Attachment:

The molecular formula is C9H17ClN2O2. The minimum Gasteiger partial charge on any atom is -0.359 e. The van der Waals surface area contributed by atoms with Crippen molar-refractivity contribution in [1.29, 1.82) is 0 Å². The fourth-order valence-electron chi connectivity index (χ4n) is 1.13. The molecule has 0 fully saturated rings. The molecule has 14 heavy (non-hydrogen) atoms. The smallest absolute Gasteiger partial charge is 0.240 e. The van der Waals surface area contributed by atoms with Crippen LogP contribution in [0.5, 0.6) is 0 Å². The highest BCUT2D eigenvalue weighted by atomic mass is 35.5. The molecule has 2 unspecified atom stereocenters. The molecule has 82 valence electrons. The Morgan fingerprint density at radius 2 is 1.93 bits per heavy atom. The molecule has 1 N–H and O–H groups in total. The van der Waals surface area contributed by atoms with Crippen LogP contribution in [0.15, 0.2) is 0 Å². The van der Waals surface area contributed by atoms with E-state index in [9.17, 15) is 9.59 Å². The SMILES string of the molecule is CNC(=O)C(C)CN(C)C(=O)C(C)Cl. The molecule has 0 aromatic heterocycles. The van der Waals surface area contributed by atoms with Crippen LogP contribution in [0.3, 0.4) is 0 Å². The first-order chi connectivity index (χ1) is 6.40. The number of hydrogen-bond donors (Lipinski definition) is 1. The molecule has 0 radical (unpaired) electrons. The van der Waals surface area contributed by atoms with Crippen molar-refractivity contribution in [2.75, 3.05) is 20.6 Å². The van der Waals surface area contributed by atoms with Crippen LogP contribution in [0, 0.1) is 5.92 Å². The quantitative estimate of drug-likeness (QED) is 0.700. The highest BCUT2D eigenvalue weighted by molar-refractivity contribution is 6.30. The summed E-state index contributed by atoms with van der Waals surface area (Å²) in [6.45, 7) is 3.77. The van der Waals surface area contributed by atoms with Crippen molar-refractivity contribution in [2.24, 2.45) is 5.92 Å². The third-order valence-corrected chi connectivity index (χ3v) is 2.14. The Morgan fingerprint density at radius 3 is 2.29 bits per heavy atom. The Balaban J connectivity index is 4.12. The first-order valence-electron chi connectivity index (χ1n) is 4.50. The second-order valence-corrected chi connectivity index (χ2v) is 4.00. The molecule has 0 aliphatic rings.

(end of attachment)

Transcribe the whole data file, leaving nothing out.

The molecular formula is C9H17ClN2O2. The minimum Gasteiger partial charge on any atom is -0.359 e. The van der Waals surface area contributed by atoms with Crippen molar-refractivity contribution in [1.29, 1.82) is 0 Å². The fourth-order valence-electron chi connectivity index (χ4n) is 1.13. The molecule has 0 fully saturated rings. The molecule has 14 heavy (non-hydrogen) atoms. The smallest absolute Gasteiger partial charge is 0.240 e. The van der Waals surface area contributed by atoms with Crippen LogP contribution in [0.5, 0.6) is 0 Å². The highest BCUT2D eigenvalue weighted by atomic mass is 35.5. The molecule has 2 unspecified atom stereocenters. The molecule has 82 valence electrons. The Morgan fingerprint density at radius 2 is 1.93 bits per heavy atom. The molecule has 1 N–H and O–H groups in total. The van der Waals surface area contributed by atoms with Crippen LogP contribution in [0.15, 0.2) is 0 Å². The van der Waals surface area contributed by atoms with E-state index in [9.17, 15) is 9.59 Å². The SMILES string of the molecule is CNC(=O)C(C)CN(C)C(=O)C(C)Cl. The molecule has 0 aromatic heterocycles. The van der Waals surface area contributed by atoms with Crippen LogP contribution in [0.3, 0.4) is 0 Å². The first-order chi connectivity index (χ1) is 6.40. The number of hydrogen-bond donors (Lipinski definition) is 1. The molecule has 0 radical (unpaired) electrons. The van der Waals surface area contributed by atoms with Crippen molar-refractivity contribution in [2.75, 3.05) is 20.6 Å². The van der Waals surface area contributed by atoms with Crippen LogP contribution in [0, 0.1) is 5.92 Å². The quantitative estimate of drug-likeness (QED) is 0.700. The highest BCUT2D eigenvalue weighted by molar-refractivity contribution is 6.30. The summed E-state index contributed by atoms with van der Waals surface area (Å²) in [6.45, 7) is 3.77. The van der Waals surface area contributed by atoms with Crippen molar-refractivity contribution in [2.24, 2.45) is 5.92 Å². The third-order valence-corrected chi connectivity index (χ3v) is 2.14. The Morgan fingerprint density at radius 3 is 2.29 bits per heavy atom. The Balaban J connectivity index is 4.12. The first-order valence-electron chi connectivity index (χ1n) is 4.50. The second-order valence-corrected chi connectivity index (χ2v) is 4.00. The molecule has 0 aliphatic rings.